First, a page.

This week, my supervisor and I set my confirmation date for the 19th of February. After the meeting, the reality of what I needed to get done by that date really hit me, and I spent three days of the week floundering. My intention was to try to organise my results and figure out how to use them to tell a story, but in reality, I was just panicking and getting nothing productive done. Yesterday, I finally took my coworkers’ advice, put aside my own results and started working on my literature review instead. I thought that having some words on the page and flexing my technical writing muscles would only help when it came to actually writing about my work. As a result, though, I’ve had a pretty boring week, and don’t have any interesting chemistry stories to tell. Instead, I’m going to tell you about the baby bird.
The baby bird came into our lives on Wednesday in a cardboard box. One of my coworkers, a sweet soul who once rescued a stray cat and coos over just about any animal she meets on the street, walked into the office holding the box. She told us she found this little bird just outside the chemistry building. At this point, we realised that she meant she literally had the bird in the box, and crowded around it to have a peek. There it was, this little ball of feathers, huddled in a dim corner of the box. It chirped unhappily at us for shoving our faces at it. This coworker of mine asked for advice for what to do with the bird — she was convinced that its mother had abandoned it. We didn’t really have any good advice to give, apart from the obvious fact that she couldn’t keep it in the office. She reluctantly took the box outside. She tipped it over as a makeshift shelter and left the bird a little bowl of water.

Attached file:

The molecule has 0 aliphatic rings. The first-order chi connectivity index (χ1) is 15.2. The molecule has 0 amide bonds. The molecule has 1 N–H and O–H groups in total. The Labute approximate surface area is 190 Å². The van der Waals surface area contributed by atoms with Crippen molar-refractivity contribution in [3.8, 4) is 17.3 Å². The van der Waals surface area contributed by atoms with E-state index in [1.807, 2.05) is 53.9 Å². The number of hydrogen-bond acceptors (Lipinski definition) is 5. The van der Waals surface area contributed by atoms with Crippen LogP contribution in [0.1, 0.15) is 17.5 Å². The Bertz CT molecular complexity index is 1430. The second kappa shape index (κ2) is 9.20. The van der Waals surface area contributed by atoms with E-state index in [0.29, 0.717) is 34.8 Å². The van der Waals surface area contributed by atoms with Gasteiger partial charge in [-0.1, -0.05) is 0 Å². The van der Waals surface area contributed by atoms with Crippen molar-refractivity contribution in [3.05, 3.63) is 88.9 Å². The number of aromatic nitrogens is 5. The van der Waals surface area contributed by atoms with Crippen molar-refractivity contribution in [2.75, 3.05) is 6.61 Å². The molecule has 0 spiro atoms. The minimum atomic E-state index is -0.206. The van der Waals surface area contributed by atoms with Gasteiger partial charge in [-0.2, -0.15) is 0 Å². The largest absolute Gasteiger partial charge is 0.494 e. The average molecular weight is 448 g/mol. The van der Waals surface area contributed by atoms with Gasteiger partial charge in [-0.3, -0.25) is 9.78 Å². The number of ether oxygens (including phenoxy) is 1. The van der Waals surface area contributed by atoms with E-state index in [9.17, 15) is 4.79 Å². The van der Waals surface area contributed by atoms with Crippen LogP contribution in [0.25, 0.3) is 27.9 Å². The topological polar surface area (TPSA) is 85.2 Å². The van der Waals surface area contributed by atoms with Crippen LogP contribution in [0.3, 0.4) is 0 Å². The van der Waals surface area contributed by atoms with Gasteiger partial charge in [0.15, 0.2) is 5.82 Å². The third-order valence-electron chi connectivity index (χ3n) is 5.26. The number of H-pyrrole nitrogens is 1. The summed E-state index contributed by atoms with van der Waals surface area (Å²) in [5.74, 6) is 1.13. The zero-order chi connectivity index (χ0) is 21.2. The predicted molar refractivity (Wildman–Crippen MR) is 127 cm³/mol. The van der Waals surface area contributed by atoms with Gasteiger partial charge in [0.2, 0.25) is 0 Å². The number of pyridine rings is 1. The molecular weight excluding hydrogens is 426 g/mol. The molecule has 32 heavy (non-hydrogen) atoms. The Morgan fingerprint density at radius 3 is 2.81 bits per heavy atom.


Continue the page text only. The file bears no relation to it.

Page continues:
We thought that would be that. The next morning, though, the baby bird was still there. My coworker took a second box outside, and told me she’d brought the bird some food. I never asked her what she’s attempting to feed the bird, but I spied a bowl in the second box that looked to be full of bird seed. Yesterday evening, as I left the building to head home, the bird was bravely exploring its new surroundings — that is, as long as I kept a reasonable distance. At this point, I began to suspect that the bird might be there to stay.
This morning proved me no different. A third box has been taken to join the other two, which are now wet from the heavy shower this morning. My caring coworker continues to look after the bird, while another is irrationally annoyed at her. I’m a softie, so while I don’t really want to meddle with the wild animal, I really hope that everything turns out alright for the little bird.
For posts about chemistry, stay tuned. In the meanwhile, you can contact me via e-mail at firstname.lastname@example.org or find me on Twitter, where I tweet about chemistry stuff as @Lady_Beaker.